Encyclopedia of Evolutionary Psychological Science

Living Edition
| Editors: Todd K. Shackelford, Viviana A. Weekes-Shackelford

Be Forgiving

  • Quésia F. CataldoEmail author
  • Roger S. Sousa
Living reference work entry
DOI: https://doi.org/10.1007/978-3-319-16999-6_1226-1



Forgiveness mechanisms are designed to solve problems connected to preserving valued relationships in spite of previous damages. To be forgiving is to be able to change the motivation and emotional states towards someone who has harmed us, leaving behind a disposition for revenge with negative states of mind, for overcoming of animosities with positive states of mind.


Forgiveness is an inbuilt human nature resource and a standard human social instinct (McCullough 2008). Forgiveness is defined as a prosocial change in relation to a transgressor in spite of his harmful attitudes (McCullough et al. 2000). In general, being forgiving is associated with relational, emotional, and physical well-being (McCullough 2008).

The literature indicates several elements as related to forgiveness, among which are the personality of the individual, specific elements of the individual who has done something wrong, the relationship between the offender and the victim, as well as other socio-cognitive aspects (Billingsley and Losin 2017; McCullough 2008). These combined elements influence the individual to experience forgiveness as a set of motivational changes that has a positive effect. As a result of forgiveness, individuals feel less motivated to take revenge on the aggressor, as well as less motivated to be displeased with them; these motivational changes are increased by the goodwill of the aggressor (Karremans and Van Lange 2004).

Thus, forgiveness is considered to be an internal process of overcoming animosities and negative emotions, replacing them with positive states, which enable the reparation of the relationship with the aggressor (McCullough 2008). In this context, reconciliation may be understood as one of the more basic consequences of forgiveness, seen as it aids in the maintenance of the social structure (Billingsley and Losin 2017; Strang 2002). By preserving relationships, the benefits of group life are maintained, ensuring survival and development.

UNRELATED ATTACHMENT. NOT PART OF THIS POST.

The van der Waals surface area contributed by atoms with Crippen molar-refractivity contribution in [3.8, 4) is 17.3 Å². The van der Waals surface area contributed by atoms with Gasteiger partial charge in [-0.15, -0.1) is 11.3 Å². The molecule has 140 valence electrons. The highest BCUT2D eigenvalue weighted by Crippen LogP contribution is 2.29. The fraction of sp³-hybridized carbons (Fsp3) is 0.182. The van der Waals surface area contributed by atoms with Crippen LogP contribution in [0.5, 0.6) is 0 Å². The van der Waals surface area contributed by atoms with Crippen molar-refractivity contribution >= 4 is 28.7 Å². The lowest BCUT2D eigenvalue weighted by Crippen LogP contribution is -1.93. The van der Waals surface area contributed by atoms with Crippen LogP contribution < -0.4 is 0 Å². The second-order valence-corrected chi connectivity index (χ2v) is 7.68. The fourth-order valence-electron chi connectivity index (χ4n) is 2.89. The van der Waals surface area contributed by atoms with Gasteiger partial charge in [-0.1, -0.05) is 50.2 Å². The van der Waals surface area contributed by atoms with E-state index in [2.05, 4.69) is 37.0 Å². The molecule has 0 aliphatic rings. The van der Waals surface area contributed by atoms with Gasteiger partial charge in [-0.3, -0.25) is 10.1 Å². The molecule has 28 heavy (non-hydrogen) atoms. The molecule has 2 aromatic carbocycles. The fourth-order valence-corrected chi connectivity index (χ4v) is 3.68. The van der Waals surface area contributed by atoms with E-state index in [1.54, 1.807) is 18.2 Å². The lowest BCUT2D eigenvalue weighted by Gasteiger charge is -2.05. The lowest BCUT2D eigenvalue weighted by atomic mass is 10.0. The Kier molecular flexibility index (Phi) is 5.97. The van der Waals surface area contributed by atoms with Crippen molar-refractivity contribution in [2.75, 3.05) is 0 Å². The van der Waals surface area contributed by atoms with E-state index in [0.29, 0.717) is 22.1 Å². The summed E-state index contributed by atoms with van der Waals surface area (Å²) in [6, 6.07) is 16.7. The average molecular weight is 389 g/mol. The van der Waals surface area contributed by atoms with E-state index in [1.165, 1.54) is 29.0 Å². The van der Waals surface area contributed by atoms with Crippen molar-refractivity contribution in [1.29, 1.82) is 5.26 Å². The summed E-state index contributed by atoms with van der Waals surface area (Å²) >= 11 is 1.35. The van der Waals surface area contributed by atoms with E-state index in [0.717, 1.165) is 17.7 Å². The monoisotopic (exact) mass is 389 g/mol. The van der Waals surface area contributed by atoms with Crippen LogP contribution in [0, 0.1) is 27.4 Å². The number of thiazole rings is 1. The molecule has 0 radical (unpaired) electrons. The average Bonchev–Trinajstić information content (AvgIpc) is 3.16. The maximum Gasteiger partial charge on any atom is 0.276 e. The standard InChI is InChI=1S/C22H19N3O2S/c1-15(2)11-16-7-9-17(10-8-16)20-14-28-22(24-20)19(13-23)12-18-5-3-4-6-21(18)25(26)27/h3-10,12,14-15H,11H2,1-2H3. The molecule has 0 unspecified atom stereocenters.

Thus, it is necessary to understand how evolution selected forgiveness from its adaptive mechanisms. The evolutionary functions of forgiveness aid in comprehending the context in which this action was selected, how and why. In addition, there are ways to perceive different types of forgiveness in each culture. This way, to identify forgiving individuals it is also necessary to understand the factors that enable human beings to forgive.

Evolutionary Functions of Forgiveness

According to McCullough (2008), in his book “Beyond Revenge: The Evolution of the Forgiveness Instinct,” there are two functions over which the ability to forgive was naturally selected. The first refers to the ability to help ancestral humans to live well with their genetic relatives; the second refers to the ability to help ancestral humans establish and maintain cooperative relationships with nonrelatives. However, it is important to point out that the human ability to forgive only exists under specific circumstances.

Initially, it is understood that severe retaliations and revenges against genetic relatives, such as killing brothers, sisters, and children, decreased inclusive fitness. So, the function of forgiveness to promote good coexistence with relatives was probably selected as a solution to some problems, such as avoiding that genes be decimated by reducing the relatives’ aptitude. Thus, forgiveness allowed that alliances between groups were developed and maintained.

The second function of forgiveness may have evolved from the need of cooperation between nonrelatives. In the Prisoner’s dilemma (Axelrod 1997), one of the more efficient strategies is Tit-for-tat, a primordially cooperative strategy, but that retaliates and forgives. Being forgiving in this situation may be beneficial because, if, after deserting, your partner starts cooperating again, you instantly cooperate with him, showing you are willing to be in an alliance again. Cooperation results in higher payoffs than desertion. The studies about strategies that followed found that a few unexpected situations happened in cooperation and other strategies became more adaptive; however, detailing them is not important at the moment. In any case, the common ground is that organisms that survived the selective process had forgiveness as an adaptive skill.